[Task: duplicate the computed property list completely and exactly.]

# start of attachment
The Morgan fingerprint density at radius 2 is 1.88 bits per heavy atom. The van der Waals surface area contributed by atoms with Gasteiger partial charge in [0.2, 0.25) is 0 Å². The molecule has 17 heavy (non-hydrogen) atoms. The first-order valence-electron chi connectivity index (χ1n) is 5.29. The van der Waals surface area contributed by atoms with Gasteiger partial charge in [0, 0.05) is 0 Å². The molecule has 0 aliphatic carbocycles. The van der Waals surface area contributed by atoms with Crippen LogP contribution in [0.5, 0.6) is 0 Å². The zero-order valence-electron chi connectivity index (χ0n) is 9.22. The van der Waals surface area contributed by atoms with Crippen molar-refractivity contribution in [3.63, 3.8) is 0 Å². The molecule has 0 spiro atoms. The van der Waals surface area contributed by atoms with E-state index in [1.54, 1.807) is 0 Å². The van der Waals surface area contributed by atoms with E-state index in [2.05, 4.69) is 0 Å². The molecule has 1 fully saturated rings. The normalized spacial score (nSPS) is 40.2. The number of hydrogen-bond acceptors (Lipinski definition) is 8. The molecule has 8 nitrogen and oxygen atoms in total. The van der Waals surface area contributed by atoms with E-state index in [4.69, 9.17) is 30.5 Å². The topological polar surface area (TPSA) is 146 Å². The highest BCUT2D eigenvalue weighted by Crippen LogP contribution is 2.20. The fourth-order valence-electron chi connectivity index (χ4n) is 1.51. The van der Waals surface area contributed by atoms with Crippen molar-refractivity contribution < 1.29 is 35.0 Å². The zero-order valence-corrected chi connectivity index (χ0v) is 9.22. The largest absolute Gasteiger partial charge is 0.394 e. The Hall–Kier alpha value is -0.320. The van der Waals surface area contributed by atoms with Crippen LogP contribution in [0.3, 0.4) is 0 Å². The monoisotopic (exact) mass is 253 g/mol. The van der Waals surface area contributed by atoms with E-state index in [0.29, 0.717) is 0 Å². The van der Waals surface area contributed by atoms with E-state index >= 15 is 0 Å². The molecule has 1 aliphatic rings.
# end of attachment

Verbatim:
The Morgan fingerprint density at radius 2 is 1.88 bits per heavy atom. The van der Waals surface area contributed by atoms with Gasteiger partial charge in [0.2, 0.25) is 0 Å². The molecule has 17 heavy (non-hydrogen) atoms. The first-order valence-electron chi connectivity index (χ1n) is 5.29. The van der Waals surface area contributed by atoms with Gasteiger partial charge in [0, 0.05) is 0 Å². The molecule has 0 aliphatic carbocycles. The van der Waals surface area contributed by atoms with Crippen LogP contribution in [0.5, 0.6) is 0 Å². The zero-order valence-electron chi connectivity index (χ0n) is 9.22. The van der Waals surface area contributed by atoms with Crippen molar-refractivity contribution in [3.63, 3.8) is 0 Å². The molecule has 0 spiro atoms. The van der Waals surface area contributed by atoms with E-state index in [1.54, 1.807) is 0 Å². The van der Waals surface area contributed by atoms with E-state index in [2.05, 4.69) is 0 Å². The molecule has 1 fully saturated rings. The normalized spacial score (nSPS) is 40.2. The number of hydrogen-bond acceptors (Lipinski definition) is 8. The molecule has 8 nitrogen and oxygen atoms in total. The van der Waals surface area contributed by atoms with E-state index in [4.69, 9.17) is 30.5 Å². The topological polar surface area (TPSA) is 146 Å². The highest BCUT2D eigenvalue weighted by Crippen LogP contribution is 2.20. The fourth-order valence-electron chi connectivity index (χ4n) is 1.51. The van der Waals surface area contributed by atoms with Crippen molar-refractivity contribution < 1.29 is 35.0 Å². The zero-order valence-corrected chi connectivity index (χ0v) is 9.22. The largest absolute Gasteiger partial charge is 0.394 e. The Hall–Kier alpha value is -0.320. The van der Waals surface area contributed by atoms with Crippen LogP contribution in [0.3, 0.4) is 0 Å². The monoisotopic (exact) mass is 253 g/mol. The van der Waals surface area contributed by atoms with E-state index in [0.29, 0.717) is 0 Å². The van der Waals surface area contributed by atoms with E-state index >= 15 is 0 Å². The molecule has 1 aliphatic rings.